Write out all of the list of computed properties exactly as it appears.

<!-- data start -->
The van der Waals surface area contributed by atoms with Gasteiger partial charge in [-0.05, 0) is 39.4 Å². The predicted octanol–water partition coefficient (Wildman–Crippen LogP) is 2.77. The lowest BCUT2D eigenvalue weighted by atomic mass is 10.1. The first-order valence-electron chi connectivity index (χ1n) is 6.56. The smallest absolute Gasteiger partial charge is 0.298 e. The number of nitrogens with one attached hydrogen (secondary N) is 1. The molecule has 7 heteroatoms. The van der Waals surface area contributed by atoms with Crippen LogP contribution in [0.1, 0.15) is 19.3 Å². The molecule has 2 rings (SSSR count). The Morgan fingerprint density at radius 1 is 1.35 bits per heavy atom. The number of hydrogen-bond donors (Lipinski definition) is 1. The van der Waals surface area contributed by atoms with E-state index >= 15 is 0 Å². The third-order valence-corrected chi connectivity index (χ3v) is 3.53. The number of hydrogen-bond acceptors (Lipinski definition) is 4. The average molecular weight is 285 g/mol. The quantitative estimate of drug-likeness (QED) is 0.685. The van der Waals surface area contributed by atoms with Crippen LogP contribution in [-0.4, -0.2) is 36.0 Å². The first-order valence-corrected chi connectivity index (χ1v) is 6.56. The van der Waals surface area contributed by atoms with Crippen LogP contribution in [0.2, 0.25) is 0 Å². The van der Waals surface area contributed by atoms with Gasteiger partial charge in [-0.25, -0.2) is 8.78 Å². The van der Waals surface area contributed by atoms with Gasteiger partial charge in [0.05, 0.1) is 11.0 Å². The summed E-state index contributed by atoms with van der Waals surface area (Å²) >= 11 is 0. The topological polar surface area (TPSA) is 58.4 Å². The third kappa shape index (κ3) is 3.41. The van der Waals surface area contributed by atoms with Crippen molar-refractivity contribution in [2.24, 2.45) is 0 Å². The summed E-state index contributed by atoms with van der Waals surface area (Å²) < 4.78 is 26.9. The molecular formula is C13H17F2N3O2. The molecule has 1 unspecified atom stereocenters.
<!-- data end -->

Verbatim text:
The van der Waals surface area contributed by atoms with Gasteiger partial charge in [-0.05, 0) is 39.4 Å². The predicted octanol–water partition coefficient (Wildman–Crippen LogP) is 2.77. The lowest BCUT2D eigenvalue weighted by atomic mass is 10.1. The first-order valence-electron chi connectivity index (χ1n) is 6.56. The smallest absolute Gasteiger partial charge is 0.298 e. The number of nitrogens with one attached hydrogen (secondary N) is 1. The molecule has 7 heteroatoms. The van der Waals surface area contributed by atoms with Crippen LogP contribution in [0.1, 0.15) is 19.3 Å². The molecule has 2 rings (SSSR count). The Morgan fingerprint density at radius 1 is 1.35 bits per heavy atom. The number of hydrogen-bond donors (Lipinski definition) is 1. The van der Waals surface area contributed by atoms with E-state index >= 15 is 0 Å². The third-order valence-corrected chi connectivity index (χ3v) is 3.53. The number of hydrogen-bond acceptors (Lipinski definition) is 4. The average molecular weight is 285 g/mol. The quantitative estimate of drug-likeness (QED) is 0.685. The van der Waals surface area contributed by atoms with Crippen LogP contribution in [-0.4, -0.2) is 36.0 Å². The first-order valence-corrected chi connectivity index (χ1v) is 6.56. The van der Waals surface area contributed by atoms with Crippen LogP contribution in [0.2, 0.25) is 0 Å². The van der Waals surface area contributed by atoms with Gasteiger partial charge in [-0.25, -0.2) is 8.78 Å². The van der Waals surface area contributed by atoms with Gasteiger partial charge in [0.05, 0.1) is 11.0 Å². The summed E-state index contributed by atoms with van der Waals surface area (Å²) >= 11 is 0. The topological polar surface area (TPSA) is 58.4 Å². The third kappa shape index (κ3) is 3.41. The van der Waals surface area contributed by atoms with Crippen molar-refractivity contribution in [2.24, 2.45) is 0 Å². The summed E-state index contributed by atoms with van der Waals surface area (Å²) < 4.78 is 26.9. The molecular formula is C13H17F2N3O2. The molecule has 1 unspecified atom stereocenters.